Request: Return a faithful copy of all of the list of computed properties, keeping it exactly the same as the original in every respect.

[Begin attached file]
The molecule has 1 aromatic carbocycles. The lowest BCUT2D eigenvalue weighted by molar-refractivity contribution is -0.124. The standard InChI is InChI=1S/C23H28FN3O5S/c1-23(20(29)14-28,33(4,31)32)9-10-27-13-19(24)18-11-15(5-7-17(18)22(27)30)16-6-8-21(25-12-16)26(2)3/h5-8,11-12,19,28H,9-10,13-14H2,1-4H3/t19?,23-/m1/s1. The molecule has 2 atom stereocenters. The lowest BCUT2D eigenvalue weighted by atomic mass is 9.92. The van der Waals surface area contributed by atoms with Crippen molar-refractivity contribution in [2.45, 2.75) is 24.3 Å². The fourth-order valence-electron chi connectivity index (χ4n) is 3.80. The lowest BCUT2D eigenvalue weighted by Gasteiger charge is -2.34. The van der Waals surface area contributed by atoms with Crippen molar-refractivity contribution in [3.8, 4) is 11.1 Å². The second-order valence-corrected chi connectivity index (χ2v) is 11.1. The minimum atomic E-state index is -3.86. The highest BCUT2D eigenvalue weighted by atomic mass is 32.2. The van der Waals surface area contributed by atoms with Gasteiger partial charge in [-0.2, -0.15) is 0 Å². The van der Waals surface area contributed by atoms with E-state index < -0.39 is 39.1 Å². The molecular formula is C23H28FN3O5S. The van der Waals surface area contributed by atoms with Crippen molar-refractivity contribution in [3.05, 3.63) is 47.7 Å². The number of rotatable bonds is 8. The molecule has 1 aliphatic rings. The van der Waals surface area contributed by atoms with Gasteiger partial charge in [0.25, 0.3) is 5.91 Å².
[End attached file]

The molecule has 1 aromatic carbocycles. The lowest BCUT2D eigenvalue weighted by molar-refractivity contribution is -0.124. The standard InChI is InChI=1S/C23H28FN3O5S/c1-23(20(29)14-28,33(4,31)32)9-10-27-13-19(24)18-11-15(5-7-17(18)22(27)30)16-6-8-21(25-12-16)26(2)3/h5-8,11-12,19,28H,9-10,13-14H2,1-4H3/t19?,23-/m1/s1. The molecule has 2 atom stereocenters. The lowest BCUT2D eigenvalue weighted by atomic mass is 9.92. The van der Waals surface area contributed by atoms with Crippen molar-refractivity contribution in [2.45, 2.75) is 24.3 Å². The fourth-order valence-electron chi connectivity index (χ4n) is 3.80. The lowest BCUT2D eigenvalue weighted by Gasteiger charge is -2.34. The van der Waals surface area contributed by atoms with Crippen molar-refractivity contribution in [3.8, 4) is 11.1 Å². The second-order valence-corrected chi connectivity index (χ2v) is 11.1. The minimum atomic E-state index is -3.86. The highest BCUT2D eigenvalue weighted by atomic mass is 32.2. The van der Waals surface area contributed by atoms with Gasteiger partial charge in [-0.2, -0.15) is 0 Å². The van der Waals surface area contributed by atoms with E-state index < -0.39 is 39.1 Å². The molecular formula is C23H28FN3O5S. The van der Waals surface area contributed by atoms with Crippen molar-refractivity contribution in [3.05, 3.63) is 47.7 Å². The number of rotatable bonds is 8. The molecule has 1 aliphatic rings. The van der Waals surface area contributed by atoms with Gasteiger partial charge in [0.25, 0.3) is 5.91 Å².